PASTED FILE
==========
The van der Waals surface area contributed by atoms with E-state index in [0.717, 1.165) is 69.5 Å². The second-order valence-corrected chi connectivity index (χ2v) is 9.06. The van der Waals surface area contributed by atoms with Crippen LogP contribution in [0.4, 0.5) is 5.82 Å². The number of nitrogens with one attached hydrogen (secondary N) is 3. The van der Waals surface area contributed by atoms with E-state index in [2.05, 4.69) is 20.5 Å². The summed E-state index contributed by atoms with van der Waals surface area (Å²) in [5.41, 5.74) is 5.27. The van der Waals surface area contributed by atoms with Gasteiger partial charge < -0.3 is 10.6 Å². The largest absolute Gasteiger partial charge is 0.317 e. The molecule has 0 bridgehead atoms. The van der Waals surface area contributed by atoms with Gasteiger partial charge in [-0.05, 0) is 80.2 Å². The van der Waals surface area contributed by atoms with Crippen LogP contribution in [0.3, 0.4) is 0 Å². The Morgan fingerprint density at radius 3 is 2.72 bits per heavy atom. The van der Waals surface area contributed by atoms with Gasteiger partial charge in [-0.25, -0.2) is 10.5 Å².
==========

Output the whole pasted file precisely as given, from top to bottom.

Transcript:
The van der Waals surface area contributed by atoms with E-state index in [0.717, 1.165) is 69.5 Å². The second-order valence-corrected chi connectivity index (χ2v) is 9.06. The van der Waals surface area contributed by atoms with Crippen LogP contribution in [0.4, 0.5) is 5.82 Å². The number of nitrogens with one attached hydrogen (secondary N) is 3. The van der Waals surface area contributed by atoms with E-state index in [2.05, 4.69) is 20.5 Å². The summed E-state index contributed by atoms with van der Waals surface area (Å²) in [5.41, 5.74) is 5.27. The van der Waals surface area contributed by atoms with Gasteiger partial charge < -0.3 is 10.6 Å². The largest absolute Gasteiger partial charge is 0.317 e. The molecule has 0 bridgehead atoms. The van der Waals surface area contributed by atoms with Gasteiger partial charge in [-0.05, 0) is 80.2 Å². The van der Waals surface area contributed by atoms with Crippen LogP contribution in [0.3, 0.4) is 0 Å². The Morgan fingerprint density at radius 3 is 2.72 bits per heavy atom. The van der Waals surface area contributed by atoms with Gasteiger partial charge in [-0.25, -0.2) is 10.5 Å².